Living Behind the Beauty Shop: An Adventuresome Novel by H.T. Manogue

Living Behind the Beauty Shop: An Adventuresome Novel
H.T. Manogue
Shortsleeves (2010)
ISBN 9780977813049
Reviewed by April Sullivan for Reader Views (11/11)


“Living Behind the Beauty Shop” starts with a Foreword and a Preface that remind you this book is more than just a novel, it is a philosophical book that guides you toward understanding consciousness, humanity, and diversity. I like that. As I read the book, I kept reminding myself of the words set out at the beginning by the editor, Yvonne Perry, and author H.T. Manogue. Manogue says, “As you get into the story you may tune these mystical vibrations to your frequency or you may choose not to. Either way, you can enjoy the world of the Russell family and relate to it in some form of genius.” This was a great way to start a book that stretches your imagination and pushes you to think beyond what you think you already know.

This book tells the story of the Russell’s, an extended family in Nashville. Warren and Claire run Perception Farms, an innovative approach to homelessness through a community setting. Their daughter Cindy and her partner Margie decide to have a baby and ask long-time friend Alan to be the father. Their son is Mase, the main character in the story who chooses to be born with Down Syndrome and provides a connection to the parallel universe of Ofu.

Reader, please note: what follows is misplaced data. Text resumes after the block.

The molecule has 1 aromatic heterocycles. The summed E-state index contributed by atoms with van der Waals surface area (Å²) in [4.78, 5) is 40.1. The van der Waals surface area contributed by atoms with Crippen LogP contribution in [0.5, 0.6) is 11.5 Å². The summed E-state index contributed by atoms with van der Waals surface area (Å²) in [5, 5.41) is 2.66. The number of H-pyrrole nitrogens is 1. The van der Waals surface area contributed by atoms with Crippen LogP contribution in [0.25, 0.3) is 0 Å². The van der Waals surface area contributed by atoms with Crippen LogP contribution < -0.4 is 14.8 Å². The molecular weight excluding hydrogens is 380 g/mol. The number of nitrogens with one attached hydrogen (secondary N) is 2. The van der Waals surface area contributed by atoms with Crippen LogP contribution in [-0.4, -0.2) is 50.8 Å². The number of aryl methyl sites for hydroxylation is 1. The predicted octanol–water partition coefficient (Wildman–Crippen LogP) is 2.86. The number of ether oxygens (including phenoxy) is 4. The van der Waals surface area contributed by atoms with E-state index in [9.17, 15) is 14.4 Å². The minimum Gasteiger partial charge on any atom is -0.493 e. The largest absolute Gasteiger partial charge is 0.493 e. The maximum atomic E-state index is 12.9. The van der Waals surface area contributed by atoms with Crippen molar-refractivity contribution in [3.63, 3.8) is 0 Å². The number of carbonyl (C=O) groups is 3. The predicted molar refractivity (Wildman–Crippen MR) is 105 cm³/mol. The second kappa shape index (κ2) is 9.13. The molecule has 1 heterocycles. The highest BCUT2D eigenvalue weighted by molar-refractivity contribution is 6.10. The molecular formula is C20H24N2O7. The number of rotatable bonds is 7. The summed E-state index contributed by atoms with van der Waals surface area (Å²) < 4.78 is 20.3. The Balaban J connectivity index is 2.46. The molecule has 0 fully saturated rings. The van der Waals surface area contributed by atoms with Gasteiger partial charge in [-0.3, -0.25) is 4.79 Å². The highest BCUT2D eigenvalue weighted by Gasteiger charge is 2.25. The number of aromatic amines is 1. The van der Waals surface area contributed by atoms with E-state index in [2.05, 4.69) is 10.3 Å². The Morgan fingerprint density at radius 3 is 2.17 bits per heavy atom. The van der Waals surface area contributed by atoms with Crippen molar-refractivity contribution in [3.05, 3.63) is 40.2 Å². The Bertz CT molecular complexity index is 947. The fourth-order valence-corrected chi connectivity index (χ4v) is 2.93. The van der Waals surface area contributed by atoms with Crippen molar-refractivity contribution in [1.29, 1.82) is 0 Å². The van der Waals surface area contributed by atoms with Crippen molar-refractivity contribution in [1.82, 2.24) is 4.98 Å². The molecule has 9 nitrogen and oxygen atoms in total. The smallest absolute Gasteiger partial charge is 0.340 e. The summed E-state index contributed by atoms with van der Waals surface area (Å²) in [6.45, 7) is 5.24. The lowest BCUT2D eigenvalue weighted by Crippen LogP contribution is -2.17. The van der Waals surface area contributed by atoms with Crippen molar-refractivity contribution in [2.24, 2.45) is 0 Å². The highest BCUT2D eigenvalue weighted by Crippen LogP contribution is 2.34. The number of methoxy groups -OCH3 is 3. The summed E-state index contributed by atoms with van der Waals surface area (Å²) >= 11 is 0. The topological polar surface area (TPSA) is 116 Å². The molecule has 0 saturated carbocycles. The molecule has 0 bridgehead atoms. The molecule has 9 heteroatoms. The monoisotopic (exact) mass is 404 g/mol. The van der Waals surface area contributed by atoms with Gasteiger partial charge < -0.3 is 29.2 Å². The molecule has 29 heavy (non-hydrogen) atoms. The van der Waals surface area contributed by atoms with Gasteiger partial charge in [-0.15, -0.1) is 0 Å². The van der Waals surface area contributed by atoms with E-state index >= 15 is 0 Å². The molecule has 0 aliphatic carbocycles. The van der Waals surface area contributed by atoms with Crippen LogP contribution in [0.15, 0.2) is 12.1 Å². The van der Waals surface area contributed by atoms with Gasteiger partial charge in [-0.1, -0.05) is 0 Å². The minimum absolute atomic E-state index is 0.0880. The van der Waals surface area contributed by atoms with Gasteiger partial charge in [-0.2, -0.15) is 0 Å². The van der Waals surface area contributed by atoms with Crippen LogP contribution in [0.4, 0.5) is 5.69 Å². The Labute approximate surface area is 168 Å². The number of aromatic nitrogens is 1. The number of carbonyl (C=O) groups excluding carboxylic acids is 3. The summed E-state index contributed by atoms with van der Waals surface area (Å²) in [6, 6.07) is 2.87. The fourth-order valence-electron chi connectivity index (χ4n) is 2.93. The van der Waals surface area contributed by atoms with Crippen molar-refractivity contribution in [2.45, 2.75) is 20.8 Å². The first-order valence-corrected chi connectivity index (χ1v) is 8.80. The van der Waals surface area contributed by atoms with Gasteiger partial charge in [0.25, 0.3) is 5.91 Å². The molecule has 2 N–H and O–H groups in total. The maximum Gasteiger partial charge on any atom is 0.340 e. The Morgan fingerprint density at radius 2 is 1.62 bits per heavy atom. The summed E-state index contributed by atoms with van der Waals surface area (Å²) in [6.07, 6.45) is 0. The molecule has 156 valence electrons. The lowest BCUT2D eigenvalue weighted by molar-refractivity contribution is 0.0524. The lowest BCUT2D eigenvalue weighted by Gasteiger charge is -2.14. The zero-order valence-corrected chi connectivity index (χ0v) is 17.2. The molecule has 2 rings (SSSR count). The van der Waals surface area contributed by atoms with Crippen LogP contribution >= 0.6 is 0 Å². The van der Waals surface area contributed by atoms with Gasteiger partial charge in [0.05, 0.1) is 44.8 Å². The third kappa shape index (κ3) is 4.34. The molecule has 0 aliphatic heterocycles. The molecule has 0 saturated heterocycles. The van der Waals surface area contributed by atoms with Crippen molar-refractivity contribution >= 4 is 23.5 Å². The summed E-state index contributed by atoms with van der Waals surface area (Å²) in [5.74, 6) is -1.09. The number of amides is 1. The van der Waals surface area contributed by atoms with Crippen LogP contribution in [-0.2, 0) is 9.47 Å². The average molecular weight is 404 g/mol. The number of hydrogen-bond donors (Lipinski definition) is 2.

The story of Ofu is woven in and out of the narrative in a gentle way, so as not to bog down the reader with too much heavy consciousness material, but gets the point across very understandably. Mase uses poetry and art to express himself about Ofu to his family and Manogue includes original art and poetry in the book in a thoughtful way. The author is as much a poet and thinker as he is a novelist. He combines all parts with equal importance.

As someone who works in the non-profit sector with artists with disabilities, I appreciate Manogue’s concepts and ideas. His thoughts on people with Down Syndrome choosing their earthly form as it connects them to the otherworld is a great turnabout on the way people normally think about people with disabilities. I attended a Homeless Resource Fair recently and imagined what it would have been like if a place like Perception Farms existed and all of these people had the chance to show their strengths in a community setting of that sort.

“Living Behind the Beauty Shop” is not your typical novel. But why should it be? We all need to move beyond the typical and let our dreams take us to what is waiting for us, if only we could let ourselves be free.

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